IDEAS home Printed from https://ideas.repec.org/
MyIDEAS: Log in (now much improved!) to save this paper

Tax Evasion, the Provision of Public Infrastructure, and Growth: A General Equilibrium Approach to Two Very Different Countries, Egypt and Mauritius

Listed author(s):
  • Andrew Feltenstein
  • Jeffrey Condon
  • Biplab Kumar Datta

TWe construct a dynamic multi-period general equilibrium model and use it to analyze prospects for growth in two very different countries, Egypt and Mauritius. The use of a single model has the advantage that when comparing alternative policies across countries, it is not necessary to worry if different conclusions are based solely upon model differences, as would be the case with multiple models. In the case of Egypt we look at the effects of the revolution of 2011 on growth, in particular, at the impact of a dramatic decline in tourism. In addressing the issue of how to increase growth we focus upon a particular problem in Egypt, namely the low rate of tax compliance. Accordingly, we look at fiscal policies designed to reduce tax evasion, and find that these policies are also successful in modestly increasing GDP growth. Mauritius has not suffered from any immediate shock, as has Egypt. However shortages in public infrastructure have been identified as bottlenecks in GDP growth, which has slowed in recent years. We therefore estimate elasticities of private production with respect to stocks of public infrastructure, and use these elasticities to implement our general equilibrium model. We find that modest increases in spending upon public infrastructure, compensated for by corresponding decreases in current spending, can lead to increases in real GDP growth. Beyond certain levels, however, more infrastructure spending will actually lead to a decline in real GDP growth.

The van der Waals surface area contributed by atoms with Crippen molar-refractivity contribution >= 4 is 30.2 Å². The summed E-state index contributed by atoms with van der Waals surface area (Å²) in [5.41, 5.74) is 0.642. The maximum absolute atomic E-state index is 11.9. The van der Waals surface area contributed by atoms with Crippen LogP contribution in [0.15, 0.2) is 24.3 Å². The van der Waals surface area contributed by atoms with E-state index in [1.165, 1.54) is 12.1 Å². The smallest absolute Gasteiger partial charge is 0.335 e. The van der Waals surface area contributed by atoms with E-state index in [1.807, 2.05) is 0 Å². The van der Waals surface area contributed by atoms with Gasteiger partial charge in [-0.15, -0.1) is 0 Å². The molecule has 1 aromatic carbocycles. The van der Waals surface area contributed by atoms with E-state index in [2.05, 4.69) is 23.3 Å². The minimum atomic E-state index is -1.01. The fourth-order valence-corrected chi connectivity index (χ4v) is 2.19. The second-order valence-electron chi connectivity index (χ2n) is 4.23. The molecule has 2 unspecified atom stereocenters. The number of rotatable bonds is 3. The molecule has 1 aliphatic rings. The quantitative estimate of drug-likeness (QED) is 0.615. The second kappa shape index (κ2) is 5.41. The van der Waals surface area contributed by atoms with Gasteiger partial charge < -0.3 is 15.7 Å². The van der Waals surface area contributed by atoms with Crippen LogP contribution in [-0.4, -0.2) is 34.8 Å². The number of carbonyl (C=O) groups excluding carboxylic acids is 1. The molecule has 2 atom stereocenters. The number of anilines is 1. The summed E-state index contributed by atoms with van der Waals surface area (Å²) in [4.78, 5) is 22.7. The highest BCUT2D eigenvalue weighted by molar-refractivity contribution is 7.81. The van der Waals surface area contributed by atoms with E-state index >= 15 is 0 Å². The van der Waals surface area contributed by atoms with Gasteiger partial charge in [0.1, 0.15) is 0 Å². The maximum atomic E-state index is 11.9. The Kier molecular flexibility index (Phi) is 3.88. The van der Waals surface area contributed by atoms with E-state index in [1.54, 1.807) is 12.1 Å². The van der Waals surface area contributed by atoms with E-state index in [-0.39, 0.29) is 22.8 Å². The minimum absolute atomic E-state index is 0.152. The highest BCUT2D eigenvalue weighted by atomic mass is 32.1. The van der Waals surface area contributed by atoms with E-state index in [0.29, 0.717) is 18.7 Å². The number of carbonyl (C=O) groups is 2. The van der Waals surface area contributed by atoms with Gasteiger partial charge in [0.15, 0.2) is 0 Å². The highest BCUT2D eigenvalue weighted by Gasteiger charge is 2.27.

If you experience problems downloading a file, check if you have the proper application to view it first. In case of further problems read the IDEAS help page. Note that these files are not on the IDEAS site. Please be patient as the files may be large.

File URL: http://icepp.gsu.edu/files/2015/03/ispwp1425.pdf
Download Restriction: no

Paper provided by International Center for Public Policy, Andrew Young School of Policy Studies, Georgia State University in its series International Center for Public Policy Working Paper Series, at AYSPS, GSU with number paper1425.

as
in new window